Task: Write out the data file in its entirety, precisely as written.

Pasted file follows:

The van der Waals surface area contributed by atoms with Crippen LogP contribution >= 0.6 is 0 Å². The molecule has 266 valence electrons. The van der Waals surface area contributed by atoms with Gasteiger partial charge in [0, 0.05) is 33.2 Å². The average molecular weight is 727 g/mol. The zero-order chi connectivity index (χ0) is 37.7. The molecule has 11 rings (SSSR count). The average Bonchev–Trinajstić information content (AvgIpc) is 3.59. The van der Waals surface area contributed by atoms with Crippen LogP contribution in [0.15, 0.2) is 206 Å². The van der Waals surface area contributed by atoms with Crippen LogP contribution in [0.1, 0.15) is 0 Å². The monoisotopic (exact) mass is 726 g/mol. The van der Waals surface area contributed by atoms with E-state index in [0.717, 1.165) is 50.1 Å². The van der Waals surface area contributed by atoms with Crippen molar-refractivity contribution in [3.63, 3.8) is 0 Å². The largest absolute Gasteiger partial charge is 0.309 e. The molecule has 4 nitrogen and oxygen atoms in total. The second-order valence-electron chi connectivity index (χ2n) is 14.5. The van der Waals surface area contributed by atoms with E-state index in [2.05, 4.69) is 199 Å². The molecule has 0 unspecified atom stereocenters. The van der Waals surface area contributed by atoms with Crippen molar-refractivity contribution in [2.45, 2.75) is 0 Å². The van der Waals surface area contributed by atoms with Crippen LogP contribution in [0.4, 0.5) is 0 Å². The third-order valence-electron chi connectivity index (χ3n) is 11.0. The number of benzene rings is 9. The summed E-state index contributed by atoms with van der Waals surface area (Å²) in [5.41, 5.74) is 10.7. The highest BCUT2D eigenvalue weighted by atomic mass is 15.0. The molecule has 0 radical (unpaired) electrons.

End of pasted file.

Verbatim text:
The van der Waals surface area contributed by atoms with Crippen LogP contribution >= 0.6 is 0 Å². The molecule has 266 valence electrons. The van der Waals surface area contributed by atoms with Gasteiger partial charge in [0, 0.05) is 33.2 Å². The average molecular weight is 727 g/mol. The zero-order chi connectivity index (χ0) is 37.7. The molecule has 11 rings (SSSR count). The average Bonchev–Trinajstić information content (AvgIpc) is 3.59. The van der Waals surface area contributed by atoms with Crippen LogP contribution in [0.15, 0.2) is 206 Å². The van der Waals surface area contributed by atoms with Crippen LogP contribution in [0.1, 0.15) is 0 Å². The monoisotopic (exact) mass is 726 g/mol. The van der Waals surface area contributed by atoms with E-state index in [0.717, 1.165) is 50.1 Å². The van der Waals surface area contributed by atoms with Crippen molar-refractivity contribution in [3.63, 3.8) is 0 Å². The largest absolute Gasteiger partial charge is 0.309 e. The molecule has 4 nitrogen and oxygen atoms in total. The second-order valence-electron chi connectivity index (χ2n) is 14.5. The van der Waals surface area contributed by atoms with E-state index in [2.05, 4.69) is 199 Å². The molecule has 0 unspecified atom stereocenters. The van der Waals surface area contributed by atoms with Crippen molar-refractivity contribution in [2.45, 2.75) is 0 Å². The van der Waals surface area contributed by atoms with Crippen LogP contribution in [0.4, 0.5) is 0 Å². The third-order valence-electron chi connectivity index (χ3n) is 11.0. The number of benzene rings is 9. The summed E-state index contributed by atoms with van der Waals surface area (Å²) in [5.41, 5.74) is 10.7. The highest BCUT2D eigenvalue weighted by atomic mass is 15.0. The molecule has 0 radical (unpaired) electrons.